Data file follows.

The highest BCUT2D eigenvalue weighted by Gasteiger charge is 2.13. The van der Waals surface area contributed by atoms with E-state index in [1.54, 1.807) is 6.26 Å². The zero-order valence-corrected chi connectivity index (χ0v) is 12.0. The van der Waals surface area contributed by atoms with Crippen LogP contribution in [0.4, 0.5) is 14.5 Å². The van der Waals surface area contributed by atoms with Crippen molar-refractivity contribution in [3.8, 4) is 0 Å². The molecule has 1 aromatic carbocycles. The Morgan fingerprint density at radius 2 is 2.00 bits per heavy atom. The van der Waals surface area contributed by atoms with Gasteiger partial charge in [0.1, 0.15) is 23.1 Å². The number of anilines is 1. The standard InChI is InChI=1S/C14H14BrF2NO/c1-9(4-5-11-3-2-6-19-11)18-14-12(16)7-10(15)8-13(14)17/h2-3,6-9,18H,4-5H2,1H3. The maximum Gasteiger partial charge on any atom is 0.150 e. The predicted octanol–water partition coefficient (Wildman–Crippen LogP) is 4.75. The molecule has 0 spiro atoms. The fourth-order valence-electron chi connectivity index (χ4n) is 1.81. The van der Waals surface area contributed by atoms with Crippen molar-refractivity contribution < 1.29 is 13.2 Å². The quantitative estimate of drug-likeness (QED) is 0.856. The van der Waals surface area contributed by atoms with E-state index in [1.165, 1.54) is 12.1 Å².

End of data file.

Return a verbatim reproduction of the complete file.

The highest BCUT2D eigenvalue weighted by Gasteiger charge is 2.13. The van der Waals surface area contributed by atoms with E-state index in [1.54, 1.807) is 6.26 Å². The zero-order valence-corrected chi connectivity index (χ0v) is 12.0. The van der Waals surface area contributed by atoms with Crippen LogP contribution in [0.4, 0.5) is 14.5 Å². The van der Waals surface area contributed by atoms with Crippen molar-refractivity contribution in [3.8, 4) is 0 Å². The molecule has 1 aromatic carbocycles. The Morgan fingerprint density at radius 2 is 2.00 bits per heavy atom. The van der Waals surface area contributed by atoms with Gasteiger partial charge in [0.1, 0.15) is 23.1 Å². The number of anilines is 1. The standard InChI is InChI=1S/C14H14BrF2NO/c1-9(4-5-11-3-2-6-19-11)18-14-12(16)7-10(15)8-13(14)17/h2-3,6-9,18H,4-5H2,1H3. The maximum Gasteiger partial charge on any atom is 0.150 e. The predicted octanol–water partition coefficient (Wildman–Crippen LogP) is 4.75. The molecule has 0 spiro atoms. The fourth-order valence-electron chi connectivity index (χ4n) is 1.81. The van der Waals surface area contributed by atoms with Crippen molar-refractivity contribution < 1.29 is 13.2 Å². The quantitative estimate of drug-likeness (QED) is 0.856. The van der Waals surface area contributed by atoms with E-state index in [1.165, 1.54) is 12.1 Å².